office shutters

16 Comments on “gardening around the electrical box”

  1. That plastic sheeting looked like it was a nightmare! I’m looking forward to seeing the end result – I’ve already detected your taste in the plants you show.

  2. Looks better already! I so admire those who have beautiful gardens. I am not much of a gardener myself, but have learned that the older we get, the longer the recovery time! Take is easy and ice that shoulder! Looking forward to the reveal!

  3. TIP: My favorite garden tool is the Japanese Hori Hori knife. I garden A LOT. It is the perfect thing to dig dandelion tap roots so they don’t come back, cur perennials in two when they have grown big enough to divide, remove dead annuals from pots after a freeze. The cheapest I have found is on Ebay. Also, if you get paint the handle “your” blue, that way you won’t lose it among the clippings, leaves etc.

    1. The hori hori tool sounds great! I’m going to track one down. I need all the help I can get in my large and unruly garden 🙂 Thanks!

    2. I have one of those knives too, from A. M. Leonard (the orange handled one so you can spot it easily when you leave it somewhere in the garden bed). It is absolutely indispensable!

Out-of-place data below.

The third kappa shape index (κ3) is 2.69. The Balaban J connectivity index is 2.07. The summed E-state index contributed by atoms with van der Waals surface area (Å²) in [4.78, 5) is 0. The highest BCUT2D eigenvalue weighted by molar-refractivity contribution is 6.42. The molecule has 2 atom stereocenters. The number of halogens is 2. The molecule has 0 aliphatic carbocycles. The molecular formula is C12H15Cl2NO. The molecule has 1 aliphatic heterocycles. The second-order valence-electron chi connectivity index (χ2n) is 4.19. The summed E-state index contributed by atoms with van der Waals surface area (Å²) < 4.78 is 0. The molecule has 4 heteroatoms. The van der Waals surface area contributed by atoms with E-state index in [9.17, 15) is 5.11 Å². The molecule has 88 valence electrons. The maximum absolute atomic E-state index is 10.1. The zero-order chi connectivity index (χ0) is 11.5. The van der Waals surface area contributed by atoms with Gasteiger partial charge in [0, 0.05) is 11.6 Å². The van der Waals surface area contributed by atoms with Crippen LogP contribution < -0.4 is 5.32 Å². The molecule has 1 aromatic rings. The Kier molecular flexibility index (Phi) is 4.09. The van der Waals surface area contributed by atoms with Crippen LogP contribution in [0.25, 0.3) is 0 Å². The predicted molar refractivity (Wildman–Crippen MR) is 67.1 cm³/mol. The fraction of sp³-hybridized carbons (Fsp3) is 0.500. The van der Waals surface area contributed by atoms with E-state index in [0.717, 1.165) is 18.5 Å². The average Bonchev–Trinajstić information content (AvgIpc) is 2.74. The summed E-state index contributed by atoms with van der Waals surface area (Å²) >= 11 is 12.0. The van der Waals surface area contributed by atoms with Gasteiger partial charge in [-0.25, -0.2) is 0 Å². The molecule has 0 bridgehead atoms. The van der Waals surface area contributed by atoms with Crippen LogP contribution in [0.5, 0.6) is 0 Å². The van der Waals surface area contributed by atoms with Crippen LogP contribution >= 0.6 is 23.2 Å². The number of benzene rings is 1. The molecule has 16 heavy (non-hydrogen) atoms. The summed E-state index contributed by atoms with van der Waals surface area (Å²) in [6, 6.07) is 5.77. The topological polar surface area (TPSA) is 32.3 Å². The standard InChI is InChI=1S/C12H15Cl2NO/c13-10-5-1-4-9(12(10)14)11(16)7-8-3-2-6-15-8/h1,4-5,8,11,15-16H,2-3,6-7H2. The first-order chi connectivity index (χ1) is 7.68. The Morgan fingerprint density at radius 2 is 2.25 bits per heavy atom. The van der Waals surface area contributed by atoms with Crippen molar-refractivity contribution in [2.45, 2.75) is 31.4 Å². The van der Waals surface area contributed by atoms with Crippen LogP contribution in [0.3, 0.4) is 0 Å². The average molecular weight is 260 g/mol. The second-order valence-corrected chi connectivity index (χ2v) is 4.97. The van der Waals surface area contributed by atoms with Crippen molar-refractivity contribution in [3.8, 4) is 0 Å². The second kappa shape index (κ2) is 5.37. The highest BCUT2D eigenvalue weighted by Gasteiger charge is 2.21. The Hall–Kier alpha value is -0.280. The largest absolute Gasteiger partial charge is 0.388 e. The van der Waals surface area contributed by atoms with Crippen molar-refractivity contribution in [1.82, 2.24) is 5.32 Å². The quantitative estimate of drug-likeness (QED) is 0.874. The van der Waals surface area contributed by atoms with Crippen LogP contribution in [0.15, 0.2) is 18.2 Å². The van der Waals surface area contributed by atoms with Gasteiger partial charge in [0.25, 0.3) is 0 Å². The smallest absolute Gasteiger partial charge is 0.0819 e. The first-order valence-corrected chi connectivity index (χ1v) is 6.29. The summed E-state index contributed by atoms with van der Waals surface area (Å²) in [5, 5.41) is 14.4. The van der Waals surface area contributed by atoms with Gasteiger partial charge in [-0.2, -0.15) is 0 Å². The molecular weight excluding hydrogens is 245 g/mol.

1. Oh, it’s awesome! It’s by Worx and it’s a wheelbarrow, garden cart, dolly all in one. It folds up, too, and can hang on the wall, so it’s not as bulky to store in a garage.

  4. Man, I would have just left it as is and pretended the boxes were friendly little Star Wars robots. It was probably kept free of plants because they would get trampled anytime the boxes were maintained or repaired. I planted boxwood and vinca near my gas meter. When they became large, I was sent a notice that I needed to keep the area clear. There are lot of ugly things in the modern world and sometimes you just have to put on blinders.

    1. Ha, so funny! Yes, I agree about not planting so much that people can’t get to the boxes to do their work. I am just planting ground covers and I even put in a stepping stone, so I don’t think it will be a problem.